Oh I can see just how the BBC has made sure of that – but not for the reason you write. The licence fee makes sure there will be plenty more mental illness.
    What an ignorant article!

    • Jean

      If you want to know what the world is like without a BBC, go live in the
      United States and watch TV and listen to the radio there. You’ll soon
      learn that the market serves up crap. PBS, the public service
      broadcaster, is very good but limited to what it can scrounge from
      members and corporate supporters. You don’t know what you’ve got.

      • You make an ill-founded assumption. I’ve lived in the States for 6 years, as well as many other countries for various periods of time. You may feel the BBC represents your views, and accept the ‘truths’ you’re told by them, which is why you don’t see the particular bias it represents.

        If you read my comment to Span Ows below you’ll understand what the problem is having the BBC.
        With US media, you might consider whatever the news you’re getting is biased, and consciously make the decision to also get it from other sources to ’round out’ your understanding.

        The BBC is the Big Brother of UK, and it’s an insidious corrupt organisation for so many reasons, many of which have emerged publicly over the last year.

  • TRAV1S

    Yers, BBC Radio 4 is currently promoting the lowering the age of consent. Is it because they want to legalise what Jimmy Savile did?

  • To be honest I don’t care about the TV Licence tax although there is absolutely no reason why these days it shouldn’t be voluntary. What does concern me – adding to Teddy Bear’s comment – is the patent bias that the BBC displays every day. EVERY DAY. This means the BBC breaks its Charter EVERY DAY. It is grossly wasteful of money and it’s political bias in 95% of it’s news and political output is getting worse.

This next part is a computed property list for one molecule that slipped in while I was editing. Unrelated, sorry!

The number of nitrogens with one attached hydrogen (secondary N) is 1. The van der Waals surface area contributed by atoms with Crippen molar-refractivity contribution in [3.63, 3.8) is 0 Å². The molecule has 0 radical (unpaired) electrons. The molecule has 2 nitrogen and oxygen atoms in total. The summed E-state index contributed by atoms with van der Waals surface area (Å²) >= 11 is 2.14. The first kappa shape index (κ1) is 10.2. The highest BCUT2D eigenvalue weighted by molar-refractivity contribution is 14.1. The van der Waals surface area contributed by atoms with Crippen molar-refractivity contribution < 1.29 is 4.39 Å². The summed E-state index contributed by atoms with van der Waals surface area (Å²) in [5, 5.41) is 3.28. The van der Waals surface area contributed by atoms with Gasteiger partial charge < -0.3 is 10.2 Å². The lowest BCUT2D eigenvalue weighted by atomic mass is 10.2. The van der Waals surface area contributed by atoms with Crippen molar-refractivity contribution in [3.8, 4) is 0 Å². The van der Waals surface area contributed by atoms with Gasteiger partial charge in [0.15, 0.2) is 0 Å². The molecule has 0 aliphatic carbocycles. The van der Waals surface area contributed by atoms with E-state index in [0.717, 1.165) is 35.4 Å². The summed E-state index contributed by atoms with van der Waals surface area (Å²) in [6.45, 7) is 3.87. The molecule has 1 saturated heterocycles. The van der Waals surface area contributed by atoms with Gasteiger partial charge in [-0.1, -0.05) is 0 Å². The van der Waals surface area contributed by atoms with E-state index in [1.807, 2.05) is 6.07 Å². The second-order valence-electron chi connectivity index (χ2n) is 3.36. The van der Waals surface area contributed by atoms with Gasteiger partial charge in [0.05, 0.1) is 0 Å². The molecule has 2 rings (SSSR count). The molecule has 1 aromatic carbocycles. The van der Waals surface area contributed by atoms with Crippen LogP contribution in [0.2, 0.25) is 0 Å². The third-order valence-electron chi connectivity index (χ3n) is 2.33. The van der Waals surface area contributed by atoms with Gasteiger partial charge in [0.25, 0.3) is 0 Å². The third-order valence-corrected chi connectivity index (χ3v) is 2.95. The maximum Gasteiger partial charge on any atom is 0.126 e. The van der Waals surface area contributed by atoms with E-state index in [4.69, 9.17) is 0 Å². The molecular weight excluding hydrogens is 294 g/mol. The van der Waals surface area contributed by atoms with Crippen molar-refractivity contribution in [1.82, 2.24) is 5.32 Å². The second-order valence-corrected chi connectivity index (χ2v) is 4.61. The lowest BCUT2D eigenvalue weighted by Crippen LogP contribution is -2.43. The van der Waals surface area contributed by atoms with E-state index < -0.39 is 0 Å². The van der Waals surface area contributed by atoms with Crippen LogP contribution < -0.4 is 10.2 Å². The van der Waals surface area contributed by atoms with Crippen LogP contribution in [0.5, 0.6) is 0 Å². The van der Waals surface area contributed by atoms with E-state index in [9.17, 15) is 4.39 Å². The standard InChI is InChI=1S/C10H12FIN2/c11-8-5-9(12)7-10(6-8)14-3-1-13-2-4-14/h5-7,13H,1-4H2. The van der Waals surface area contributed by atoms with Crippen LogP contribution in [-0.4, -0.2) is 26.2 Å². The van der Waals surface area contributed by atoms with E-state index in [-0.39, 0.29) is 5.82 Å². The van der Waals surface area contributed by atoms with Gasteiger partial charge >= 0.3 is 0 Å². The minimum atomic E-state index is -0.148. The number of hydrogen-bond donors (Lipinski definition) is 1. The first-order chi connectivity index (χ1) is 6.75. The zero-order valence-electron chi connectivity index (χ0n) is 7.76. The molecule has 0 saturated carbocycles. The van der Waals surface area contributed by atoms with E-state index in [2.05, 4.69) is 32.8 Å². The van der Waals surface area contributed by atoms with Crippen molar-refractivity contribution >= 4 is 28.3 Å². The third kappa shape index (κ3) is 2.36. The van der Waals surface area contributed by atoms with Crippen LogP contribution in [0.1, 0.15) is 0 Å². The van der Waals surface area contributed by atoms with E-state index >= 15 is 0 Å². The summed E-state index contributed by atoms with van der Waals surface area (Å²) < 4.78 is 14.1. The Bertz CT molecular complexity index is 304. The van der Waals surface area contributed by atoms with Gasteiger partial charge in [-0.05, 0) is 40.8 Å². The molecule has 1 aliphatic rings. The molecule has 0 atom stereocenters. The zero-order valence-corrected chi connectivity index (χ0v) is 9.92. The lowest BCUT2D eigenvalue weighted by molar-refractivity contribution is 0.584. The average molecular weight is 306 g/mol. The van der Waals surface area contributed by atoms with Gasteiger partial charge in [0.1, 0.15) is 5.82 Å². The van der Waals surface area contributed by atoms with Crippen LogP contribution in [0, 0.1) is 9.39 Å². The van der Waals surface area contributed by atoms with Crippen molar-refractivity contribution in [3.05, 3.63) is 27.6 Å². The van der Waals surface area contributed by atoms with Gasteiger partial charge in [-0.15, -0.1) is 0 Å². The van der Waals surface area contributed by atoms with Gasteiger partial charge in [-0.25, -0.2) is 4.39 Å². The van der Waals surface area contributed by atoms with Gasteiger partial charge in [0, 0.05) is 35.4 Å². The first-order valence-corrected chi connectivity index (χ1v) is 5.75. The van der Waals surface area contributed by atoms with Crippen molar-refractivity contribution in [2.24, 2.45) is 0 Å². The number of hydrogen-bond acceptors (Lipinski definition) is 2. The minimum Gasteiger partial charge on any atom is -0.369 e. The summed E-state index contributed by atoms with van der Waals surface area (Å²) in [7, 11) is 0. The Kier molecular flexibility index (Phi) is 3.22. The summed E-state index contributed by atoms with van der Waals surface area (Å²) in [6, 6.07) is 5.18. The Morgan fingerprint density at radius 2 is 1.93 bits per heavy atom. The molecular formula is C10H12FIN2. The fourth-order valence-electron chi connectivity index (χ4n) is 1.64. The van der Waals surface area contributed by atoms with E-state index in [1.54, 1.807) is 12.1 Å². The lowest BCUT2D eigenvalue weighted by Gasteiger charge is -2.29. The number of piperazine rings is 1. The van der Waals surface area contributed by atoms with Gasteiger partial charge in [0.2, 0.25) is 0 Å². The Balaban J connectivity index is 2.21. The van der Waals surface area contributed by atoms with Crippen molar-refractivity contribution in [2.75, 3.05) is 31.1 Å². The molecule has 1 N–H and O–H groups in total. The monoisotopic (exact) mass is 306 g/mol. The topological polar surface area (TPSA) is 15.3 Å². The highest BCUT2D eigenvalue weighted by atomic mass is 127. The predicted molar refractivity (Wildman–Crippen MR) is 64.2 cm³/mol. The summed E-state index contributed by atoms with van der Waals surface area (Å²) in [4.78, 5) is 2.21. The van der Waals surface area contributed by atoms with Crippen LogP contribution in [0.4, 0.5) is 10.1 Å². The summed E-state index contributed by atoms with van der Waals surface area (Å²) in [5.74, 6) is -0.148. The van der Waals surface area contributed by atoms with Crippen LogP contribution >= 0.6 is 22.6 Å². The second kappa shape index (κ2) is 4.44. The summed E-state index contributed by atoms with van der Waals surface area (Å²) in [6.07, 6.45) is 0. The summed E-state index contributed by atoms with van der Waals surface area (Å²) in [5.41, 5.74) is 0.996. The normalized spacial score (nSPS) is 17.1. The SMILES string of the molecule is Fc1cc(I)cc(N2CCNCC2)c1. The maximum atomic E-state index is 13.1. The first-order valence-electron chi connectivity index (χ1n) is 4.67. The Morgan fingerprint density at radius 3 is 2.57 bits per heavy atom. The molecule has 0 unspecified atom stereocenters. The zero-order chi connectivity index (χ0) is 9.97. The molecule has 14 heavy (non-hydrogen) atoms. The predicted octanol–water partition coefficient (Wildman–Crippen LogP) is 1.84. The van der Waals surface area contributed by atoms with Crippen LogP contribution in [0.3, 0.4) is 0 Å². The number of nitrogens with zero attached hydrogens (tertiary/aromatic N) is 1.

• For me, it’s not so much a question of the money involved for a TV licence, though I think it’s outrageous that anybody should go to prison for not paying it. It’s more what the Licence Fee does for the BBC in relation to their bias.

      They receive it on the basis that they follow their charter – to be fair, impartial, and balanced. Therefore people everywhere believe that if the BBC is still receiving it, they must be deemed and accepted to be just that. This gives it a cloak of respectability, which makes people who don’t independently research the facts of a particular story, more likely to believe the BBC version.

      If the BBC wants to interpret being independent as reporting in the same manner as the newspaper of that name, then the solution would be to privatise them, and then we’ll see how long they can last. For sure they’d have to change MANY different aspects to how they’ve developed so far, and it can only be win-win for everybody – including them.

  • Guest


  • Terry Pringle

    Seems rather weird that the name Paul Farmer’s mentioned as a champion for people with mental health issues.

    Maybe he should be asked if the following statements are true

    Sacking seven Managers from one directorate under his tenure as CEO.

    Paying out massive monies to those Managers

    Sacking a manager whilst they were ill in a psychiatric ward

    Spending a million pounds on an unnecessary office refresh based on vanity

    Having many bullying cases bought against him any his directors or a regular basis

    Are the above statements true or false